• Mossavar-Rahmani Y.
      Applying motivational enhancement to diverse populations.
      Understanding the perspective of the patient/client allows the RD to tailor MNT content to address needs and readiness for optimal success. The Figure has examples of open-ended questions that elicit attitudes and levels of self-efficacy related to food intake among individuals with type 1 diabetes mellitus. MNT can help prevent and control diabetes complications.
      • Suckling R.J.
      • He F.J.
      • Macgregor G.A.
      Altered dietary salt intake for preventing and treating diabetic kidney disease.
      • Parkman H.P.
      • Yates K.P.
      • Hasler W.L.
      • et al.
      Dietary intake and nutritional deficiencies in patients with diabetic or idiopathic gastroparesis.
      • Koya D.
      • Haneda M.
      • Inomata S.
      • et al.
      Long-term effect of modification of dietary protein intake on the progression of diabetic nephropathy: A randomised controlled trial.
      • Connor W.E.
      Will the dietary intake of fish prevent atherosclerosis in diabetic women?.
      RDs need to address risks associated with excess body weight in MNT for youth with type 1 diabetes mellitus. The assessment phase for MNT should address a wide variety of lifestyle factors that affect long-term risk of complications in youth with type 1 diabetes mellitus. Unlike the majority of youth, SSB intake was low in youth with type 1 diabetes mellitus. However, other refined foods comprised almost half of their energy intake, which could be associated with low intake of some micronutrients.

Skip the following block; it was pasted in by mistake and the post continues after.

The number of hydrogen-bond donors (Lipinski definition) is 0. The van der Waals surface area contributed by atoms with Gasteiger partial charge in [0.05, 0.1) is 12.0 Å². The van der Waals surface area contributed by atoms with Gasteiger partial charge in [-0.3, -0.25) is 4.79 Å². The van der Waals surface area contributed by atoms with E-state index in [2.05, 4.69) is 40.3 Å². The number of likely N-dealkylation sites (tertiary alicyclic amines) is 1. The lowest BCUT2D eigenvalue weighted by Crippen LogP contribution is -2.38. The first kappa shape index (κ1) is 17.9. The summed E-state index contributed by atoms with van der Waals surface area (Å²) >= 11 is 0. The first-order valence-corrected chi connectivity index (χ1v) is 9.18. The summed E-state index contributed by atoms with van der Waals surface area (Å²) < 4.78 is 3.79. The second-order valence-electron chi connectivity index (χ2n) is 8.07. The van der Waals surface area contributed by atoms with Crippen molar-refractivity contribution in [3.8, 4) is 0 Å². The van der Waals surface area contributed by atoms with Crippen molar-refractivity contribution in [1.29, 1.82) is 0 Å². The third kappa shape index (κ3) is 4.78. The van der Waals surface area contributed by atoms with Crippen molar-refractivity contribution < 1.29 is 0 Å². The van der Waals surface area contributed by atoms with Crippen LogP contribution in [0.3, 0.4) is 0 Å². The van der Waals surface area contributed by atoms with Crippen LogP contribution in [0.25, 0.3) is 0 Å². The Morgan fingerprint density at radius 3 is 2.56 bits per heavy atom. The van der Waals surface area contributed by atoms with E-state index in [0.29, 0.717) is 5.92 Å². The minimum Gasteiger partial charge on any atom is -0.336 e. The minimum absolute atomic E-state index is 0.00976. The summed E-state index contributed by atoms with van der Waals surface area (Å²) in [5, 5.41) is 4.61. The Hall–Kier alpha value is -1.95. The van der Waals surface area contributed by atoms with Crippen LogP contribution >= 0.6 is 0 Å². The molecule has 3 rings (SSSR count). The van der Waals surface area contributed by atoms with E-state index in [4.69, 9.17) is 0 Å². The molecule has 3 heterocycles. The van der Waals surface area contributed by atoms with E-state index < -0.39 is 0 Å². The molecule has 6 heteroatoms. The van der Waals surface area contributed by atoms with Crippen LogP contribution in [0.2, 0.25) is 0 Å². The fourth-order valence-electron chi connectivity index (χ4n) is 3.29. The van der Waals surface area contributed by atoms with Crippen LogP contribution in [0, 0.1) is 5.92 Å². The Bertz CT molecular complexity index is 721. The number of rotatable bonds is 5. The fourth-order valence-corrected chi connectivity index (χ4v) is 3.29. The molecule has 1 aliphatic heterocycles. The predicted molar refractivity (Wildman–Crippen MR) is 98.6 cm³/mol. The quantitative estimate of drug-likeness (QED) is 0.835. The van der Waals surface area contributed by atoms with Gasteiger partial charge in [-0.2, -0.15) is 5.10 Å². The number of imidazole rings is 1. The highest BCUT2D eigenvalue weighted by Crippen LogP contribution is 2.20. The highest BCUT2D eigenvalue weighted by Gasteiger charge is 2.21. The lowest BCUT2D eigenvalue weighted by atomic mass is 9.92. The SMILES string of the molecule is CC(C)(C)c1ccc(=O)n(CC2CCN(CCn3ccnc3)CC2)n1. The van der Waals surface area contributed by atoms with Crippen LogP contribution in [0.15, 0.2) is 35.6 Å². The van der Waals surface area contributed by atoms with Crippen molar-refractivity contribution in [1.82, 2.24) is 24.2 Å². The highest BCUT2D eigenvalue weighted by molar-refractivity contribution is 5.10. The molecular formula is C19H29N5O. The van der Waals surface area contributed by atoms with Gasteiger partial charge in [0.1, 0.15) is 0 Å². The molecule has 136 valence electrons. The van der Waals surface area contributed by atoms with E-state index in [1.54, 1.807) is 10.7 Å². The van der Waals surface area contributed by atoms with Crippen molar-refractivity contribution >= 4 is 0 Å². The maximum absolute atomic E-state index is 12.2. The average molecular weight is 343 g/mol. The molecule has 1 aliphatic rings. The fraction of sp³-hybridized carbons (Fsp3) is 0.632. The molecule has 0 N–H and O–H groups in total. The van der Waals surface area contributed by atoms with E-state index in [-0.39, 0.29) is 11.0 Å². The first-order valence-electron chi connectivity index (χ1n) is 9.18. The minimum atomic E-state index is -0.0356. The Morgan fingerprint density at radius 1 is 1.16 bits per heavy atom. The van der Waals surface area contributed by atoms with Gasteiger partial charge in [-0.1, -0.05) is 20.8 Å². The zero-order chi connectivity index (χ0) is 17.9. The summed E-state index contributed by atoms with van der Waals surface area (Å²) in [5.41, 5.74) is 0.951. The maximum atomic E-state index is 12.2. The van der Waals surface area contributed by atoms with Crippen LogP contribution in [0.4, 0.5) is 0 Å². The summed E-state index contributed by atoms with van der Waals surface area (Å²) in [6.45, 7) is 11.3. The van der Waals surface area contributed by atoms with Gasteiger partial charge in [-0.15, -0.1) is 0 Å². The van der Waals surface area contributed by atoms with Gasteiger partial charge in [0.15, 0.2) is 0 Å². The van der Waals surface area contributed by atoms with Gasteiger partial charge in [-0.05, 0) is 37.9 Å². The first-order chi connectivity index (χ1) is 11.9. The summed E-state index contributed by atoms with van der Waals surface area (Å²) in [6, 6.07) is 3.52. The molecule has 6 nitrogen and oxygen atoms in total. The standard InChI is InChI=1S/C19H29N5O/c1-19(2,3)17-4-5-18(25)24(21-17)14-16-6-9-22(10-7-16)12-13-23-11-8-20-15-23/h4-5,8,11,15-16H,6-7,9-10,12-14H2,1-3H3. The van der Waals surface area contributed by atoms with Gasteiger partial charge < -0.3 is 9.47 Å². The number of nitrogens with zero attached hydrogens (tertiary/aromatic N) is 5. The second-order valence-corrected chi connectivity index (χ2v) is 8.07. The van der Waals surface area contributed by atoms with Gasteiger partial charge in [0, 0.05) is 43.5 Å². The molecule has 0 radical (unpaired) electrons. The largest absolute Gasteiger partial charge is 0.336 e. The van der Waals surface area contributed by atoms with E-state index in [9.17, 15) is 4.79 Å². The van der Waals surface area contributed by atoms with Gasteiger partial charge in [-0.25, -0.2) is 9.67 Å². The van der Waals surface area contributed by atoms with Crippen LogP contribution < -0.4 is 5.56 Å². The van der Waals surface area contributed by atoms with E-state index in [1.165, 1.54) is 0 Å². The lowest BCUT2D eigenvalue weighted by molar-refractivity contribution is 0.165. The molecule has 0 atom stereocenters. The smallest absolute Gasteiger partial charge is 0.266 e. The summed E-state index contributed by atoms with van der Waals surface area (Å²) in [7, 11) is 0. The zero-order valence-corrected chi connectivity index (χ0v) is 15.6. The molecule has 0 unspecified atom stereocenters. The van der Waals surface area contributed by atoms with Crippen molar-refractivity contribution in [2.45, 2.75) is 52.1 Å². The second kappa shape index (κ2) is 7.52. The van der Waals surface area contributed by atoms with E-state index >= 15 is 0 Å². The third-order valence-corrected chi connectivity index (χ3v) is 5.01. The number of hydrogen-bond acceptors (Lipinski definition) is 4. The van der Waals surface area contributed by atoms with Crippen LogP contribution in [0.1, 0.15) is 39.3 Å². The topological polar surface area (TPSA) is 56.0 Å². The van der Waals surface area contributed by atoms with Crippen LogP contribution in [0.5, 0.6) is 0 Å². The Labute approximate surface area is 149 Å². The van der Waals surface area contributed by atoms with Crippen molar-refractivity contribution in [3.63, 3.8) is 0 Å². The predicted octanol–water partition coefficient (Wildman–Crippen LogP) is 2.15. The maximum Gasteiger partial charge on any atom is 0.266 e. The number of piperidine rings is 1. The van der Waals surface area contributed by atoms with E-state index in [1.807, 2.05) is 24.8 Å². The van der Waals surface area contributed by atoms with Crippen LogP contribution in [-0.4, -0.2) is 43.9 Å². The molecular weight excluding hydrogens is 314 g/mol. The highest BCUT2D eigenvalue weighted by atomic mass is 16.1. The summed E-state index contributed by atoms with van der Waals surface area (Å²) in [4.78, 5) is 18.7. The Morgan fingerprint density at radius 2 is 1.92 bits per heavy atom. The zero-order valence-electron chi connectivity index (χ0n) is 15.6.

Figure thumbnail gr1
      FigureOpen-ended questions to elicit information about diabetes and food intake.
      Although refined grains are fortified with folic acid and enriched with thiamin and riboflavin, whole grains have trace elements, such as magnesium and panothenic acid, which also play critical roles in the tricarboxylic acid cycle of intermediary metabolism. Although micronutrients are essential for intermediary metabolism and utilization of glucose for energy, current evidence does not warrant specific micronutrient supplementation to prevent development of diabetes or its complications. Guidance about vitamin or mineral supplementation should be based on nutritional status for people with diabetes, just as it is for the general population. The American Diabetes Association recommends nutrient-rich fruits and vegetables, but does not recommend routine supplementation with antioxidants, such as vitamins E and C and carotene, because of lack of efficacy and concern related to long-term safety.
      • Bantle J.P.
      • Wylie-Rosett J.
      • et al.
      American Diabetes Association
      Nutrition recommendations and interventions for diabetes: A position statement of the American Diabetes Association.
      As Nansel and colleagues
      • Nansel T.R.
      • Haynie D.L.
      • Lipsky L.M.
      • Laffel L.M.B.
      • Mehta S.N.
      Multiple indicators of poor diet quality in children and adolescents with type 1 diabetes are associated with higher body mass index percentile but not glycemic control.